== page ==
If you have any questions regarding any of this then speak with HomeLink, as always we are acting in our clients best interests and always have a solution.

Further information
Information about the regulations and tenancy deposit schemes can be found on the Scottish Government website at
A copy of the Tenancy Deposit Schemes (Scotland) Regulations 2011 can be found on the UK legislation website at

Interesting Letting Facts...

• Tenants are earning an average of 0.3% less than in December 2011
• The average age of a tenant increased by 1.7% over the past 12 months to 34.2 years


The regional map shows the monthly and annual changes in agreed rental amounts for each region of the UK.



UK Mortgage Approvals hit 4 Year High

Mortgage approvals hit a four year high in January thanks to a combination of falling mortgage rates, a wider range of mortgages available to borrowers and an improvement in lender confidence, according to detailed research released this morning by e.surv chartered surveyors.

e.surv’s latest Mortgage Monitor reveals mortgage approvals climbed 17% from 55,785 in December to 65,184 in January, making it the strongest month for house purchase lending since February 2008. It also marked a 13% improvement on January last year. It is the strongest indication yet that the mortgage market is beginning to recover and regain some of its pre-2008 health.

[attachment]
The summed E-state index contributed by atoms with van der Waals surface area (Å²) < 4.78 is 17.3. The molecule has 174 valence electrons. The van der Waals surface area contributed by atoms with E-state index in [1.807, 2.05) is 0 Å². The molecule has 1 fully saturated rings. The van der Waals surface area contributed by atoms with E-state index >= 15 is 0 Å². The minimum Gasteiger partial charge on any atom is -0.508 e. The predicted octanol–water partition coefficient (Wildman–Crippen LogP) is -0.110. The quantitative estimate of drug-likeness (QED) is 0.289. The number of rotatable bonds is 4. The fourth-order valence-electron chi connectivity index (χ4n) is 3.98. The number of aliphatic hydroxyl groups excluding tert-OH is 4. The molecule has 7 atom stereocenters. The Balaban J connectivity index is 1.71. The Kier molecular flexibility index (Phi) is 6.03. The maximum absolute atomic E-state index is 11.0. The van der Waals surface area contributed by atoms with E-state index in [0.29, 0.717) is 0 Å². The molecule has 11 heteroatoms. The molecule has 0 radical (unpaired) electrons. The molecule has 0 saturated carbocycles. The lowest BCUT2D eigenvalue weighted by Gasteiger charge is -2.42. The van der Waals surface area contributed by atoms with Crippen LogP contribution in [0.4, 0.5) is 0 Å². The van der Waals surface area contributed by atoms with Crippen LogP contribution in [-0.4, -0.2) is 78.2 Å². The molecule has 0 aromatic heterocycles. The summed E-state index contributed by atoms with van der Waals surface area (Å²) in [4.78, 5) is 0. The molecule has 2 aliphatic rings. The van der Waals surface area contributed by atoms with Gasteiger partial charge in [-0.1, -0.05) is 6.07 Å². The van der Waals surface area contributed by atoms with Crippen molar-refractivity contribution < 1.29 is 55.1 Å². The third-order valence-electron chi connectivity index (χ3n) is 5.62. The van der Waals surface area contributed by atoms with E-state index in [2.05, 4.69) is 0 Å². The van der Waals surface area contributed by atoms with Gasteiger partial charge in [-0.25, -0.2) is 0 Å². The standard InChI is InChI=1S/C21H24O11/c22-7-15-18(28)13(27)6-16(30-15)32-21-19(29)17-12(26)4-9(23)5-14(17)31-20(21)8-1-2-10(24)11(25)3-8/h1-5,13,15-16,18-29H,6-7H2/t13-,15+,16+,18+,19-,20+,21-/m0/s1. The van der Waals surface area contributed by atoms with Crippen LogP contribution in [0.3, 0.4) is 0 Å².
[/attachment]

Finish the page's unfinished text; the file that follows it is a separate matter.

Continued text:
Falling rates and a wider range of mortgages for first-time buyers were the catalyst for the improvement in January. Over the winter a number of major lenders launched their cheapest ever fixed rate mortgages, which quashed mortgages rates on 2 year fixed deals down from 4.44% to 3.92%. The cheaper funds delivered to lenders’ balance sheets by the Bank of England’s Funding for Lending Scheme was the root cause of the improvement in lending conditions. Since FLS launched, lenders have introduced more than 300 new house purchase mortgages.

The improvement in first-time buyer numbers is reflected in a sharp increase in the number of purchase loans on cheapest properties. The number of loans on more expensive property increased at a much slower rate, illustrating how the improvement in lending in January was focused mainly on first-time buyers.